Dr. Karen M. Freund is Vice Chair of Faculty Affairs and Quality Improvement in the Department of Medicine at Tufts Medical Center. She holds secondary appointments in Tufts Clinical and Translational Science Institute, Public Health and Community Medicine, and the Sackler School of Graduate Biomedical Sciences. She also has an American Cancer Society Clinical Research Professorship.
Dr. Freund has broad translational science expertise in clinical trials, comparative effectiveness and health policy research. She is currently funded to analyze the impact of Massachusetts health reform on stability of insurance coverage and quality of care for cancer, diabetes, and other chronic conditions. She is also investigating efforts to improve care transitions and reduce preventable admissions.
Dr. Freund is a member of the AHRQ Health Care Research Training study section and NIH Health Disparities and Equity Promotion study section. She is on the editorial boards of Women’s Health Issues, Women’s Health and Gender Based Medicine, Journal of Cancer Survivorship, and Cancer Epidemiology, Biomarkers and Prevention.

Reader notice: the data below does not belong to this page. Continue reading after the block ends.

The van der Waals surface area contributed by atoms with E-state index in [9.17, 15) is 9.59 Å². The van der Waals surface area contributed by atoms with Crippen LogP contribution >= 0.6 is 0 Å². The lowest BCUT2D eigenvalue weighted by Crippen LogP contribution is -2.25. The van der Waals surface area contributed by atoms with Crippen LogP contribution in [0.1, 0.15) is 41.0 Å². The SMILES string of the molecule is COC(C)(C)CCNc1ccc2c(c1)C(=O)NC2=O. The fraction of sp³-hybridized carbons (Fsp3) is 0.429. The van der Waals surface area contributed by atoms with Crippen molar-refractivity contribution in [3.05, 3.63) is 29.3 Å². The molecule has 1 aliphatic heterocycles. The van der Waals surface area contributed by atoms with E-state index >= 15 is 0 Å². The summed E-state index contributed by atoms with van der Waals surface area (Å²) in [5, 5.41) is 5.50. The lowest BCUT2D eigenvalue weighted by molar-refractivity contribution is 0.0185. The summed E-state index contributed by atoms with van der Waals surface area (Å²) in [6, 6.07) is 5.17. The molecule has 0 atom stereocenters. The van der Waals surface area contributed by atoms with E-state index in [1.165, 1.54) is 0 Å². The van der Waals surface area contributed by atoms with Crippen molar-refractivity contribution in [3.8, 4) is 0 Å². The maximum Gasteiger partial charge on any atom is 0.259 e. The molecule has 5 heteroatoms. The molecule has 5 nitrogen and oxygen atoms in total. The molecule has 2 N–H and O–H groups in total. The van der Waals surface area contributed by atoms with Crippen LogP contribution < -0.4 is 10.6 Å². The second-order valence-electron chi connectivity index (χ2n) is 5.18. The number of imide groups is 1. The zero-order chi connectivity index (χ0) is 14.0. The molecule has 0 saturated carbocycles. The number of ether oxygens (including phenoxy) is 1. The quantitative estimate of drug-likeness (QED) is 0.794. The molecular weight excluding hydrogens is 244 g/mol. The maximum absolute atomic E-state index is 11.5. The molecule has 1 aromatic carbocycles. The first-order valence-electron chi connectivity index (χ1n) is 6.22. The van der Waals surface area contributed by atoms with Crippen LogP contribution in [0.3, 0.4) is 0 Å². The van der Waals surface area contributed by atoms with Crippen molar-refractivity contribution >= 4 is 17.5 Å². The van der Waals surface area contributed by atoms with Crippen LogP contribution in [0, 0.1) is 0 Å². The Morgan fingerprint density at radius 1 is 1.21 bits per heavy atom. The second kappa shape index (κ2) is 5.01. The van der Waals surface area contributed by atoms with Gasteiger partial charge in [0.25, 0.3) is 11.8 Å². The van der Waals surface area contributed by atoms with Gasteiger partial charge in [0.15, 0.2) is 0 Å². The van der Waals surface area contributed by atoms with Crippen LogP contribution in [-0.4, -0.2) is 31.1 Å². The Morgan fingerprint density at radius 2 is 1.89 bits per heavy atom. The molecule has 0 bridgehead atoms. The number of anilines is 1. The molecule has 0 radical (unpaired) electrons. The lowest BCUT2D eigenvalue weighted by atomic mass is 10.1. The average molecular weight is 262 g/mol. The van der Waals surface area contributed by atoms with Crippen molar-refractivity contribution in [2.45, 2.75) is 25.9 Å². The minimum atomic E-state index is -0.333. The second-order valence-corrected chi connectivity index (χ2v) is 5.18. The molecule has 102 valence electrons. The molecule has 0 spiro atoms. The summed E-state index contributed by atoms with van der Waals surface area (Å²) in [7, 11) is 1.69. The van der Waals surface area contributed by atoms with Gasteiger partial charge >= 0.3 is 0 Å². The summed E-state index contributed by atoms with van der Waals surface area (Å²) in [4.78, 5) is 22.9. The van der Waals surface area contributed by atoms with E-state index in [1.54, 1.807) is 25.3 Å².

Jerome P. Kassirer, MD, MACP
Dr. Kassirer has been a member of the faculty of Tufts University School of Medicine for more than five decades, and served as Vice Chairman of the Department of Medicine for 20 years. His research has encompassed diverse fields including acid-base balance, medical decision- making, and cognitive science. Dr. Kassirer has served as a governor and regent of the American College of Physicians, chair of the American Board of Internal Medicine, and from 1991 to 1999, as Editor-in-Chief of the New England Journal of Medicine.
He is the recipient of numerous awards, several honorary degrees including one from the Universite Rene Descartes in Paris, and is a Master of the American College of Physicians.He is a member of the Institute of Medicine of the National Academy of Sciences, the Association of American Physicians, and the American Academy of Arts and Sciences.
Dr. Kassirer has written extensively about health care, for-profit medicine, and financial conflict of interest. He is the author of the Oxford University Press book, “On the Take: How Medicine’s Complicity with Big Business Can Endanger Your Health.” and a co-author of “Learning Clinical Reasoning.”